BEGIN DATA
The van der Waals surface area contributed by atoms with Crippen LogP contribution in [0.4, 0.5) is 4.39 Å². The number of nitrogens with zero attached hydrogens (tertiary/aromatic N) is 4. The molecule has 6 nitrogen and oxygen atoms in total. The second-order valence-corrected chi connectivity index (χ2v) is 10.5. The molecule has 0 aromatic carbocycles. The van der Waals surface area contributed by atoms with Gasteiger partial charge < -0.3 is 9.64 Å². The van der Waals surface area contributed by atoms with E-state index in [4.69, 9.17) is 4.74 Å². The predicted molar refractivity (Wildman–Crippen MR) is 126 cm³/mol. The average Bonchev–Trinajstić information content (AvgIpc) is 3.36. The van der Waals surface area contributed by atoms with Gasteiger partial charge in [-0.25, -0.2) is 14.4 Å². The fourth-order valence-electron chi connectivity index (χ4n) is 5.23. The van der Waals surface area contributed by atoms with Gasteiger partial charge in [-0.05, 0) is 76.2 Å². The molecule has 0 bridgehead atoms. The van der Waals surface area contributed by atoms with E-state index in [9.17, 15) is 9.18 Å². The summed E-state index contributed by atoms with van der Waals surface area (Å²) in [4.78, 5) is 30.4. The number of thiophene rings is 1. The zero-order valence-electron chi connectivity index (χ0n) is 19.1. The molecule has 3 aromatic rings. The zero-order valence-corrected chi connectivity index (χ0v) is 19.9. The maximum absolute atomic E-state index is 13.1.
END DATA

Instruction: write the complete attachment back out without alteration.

The van der Waals surface area contributed by atoms with Crippen LogP contribution in [0.4, 0.5) is 4.39 Å². The number of nitrogens with zero attached hydrogens (tertiary/aromatic N) is 4. The molecule has 6 nitrogen and oxygen atoms in total. The second-order valence-corrected chi connectivity index (χ2v) is 10.5. The molecule has 0 aromatic carbocycles. The van der Waals surface area contributed by atoms with Gasteiger partial charge < -0.3 is 9.64 Å². The van der Waals surface area contributed by atoms with E-state index in [4.69, 9.17) is 4.74 Å². The predicted molar refractivity (Wildman–Crippen MR) is 126 cm³/mol. The average Bonchev–Trinajstić information content (AvgIpc) is 3.36. The van der Waals surface area contributed by atoms with Gasteiger partial charge in [-0.25, -0.2) is 14.4 Å². The fourth-order valence-electron chi connectivity index (χ4n) is 5.23. The van der Waals surface area contributed by atoms with Gasteiger partial charge in [-0.05, 0) is 76.2 Å². The molecule has 0 bridgehead atoms. The van der Waals surface area contributed by atoms with E-state index in [9.17, 15) is 9.18 Å². The summed E-state index contributed by atoms with van der Waals surface area (Å²) in [4.78, 5) is 30.4. The number of thiophene rings is 1. The zero-order valence-electron chi connectivity index (χ0n) is 19.1. The molecule has 3 aromatic rings. The zero-order valence-corrected chi connectivity index (χ0v) is 19.9. The maximum absolute atomic E-state index is 13.1.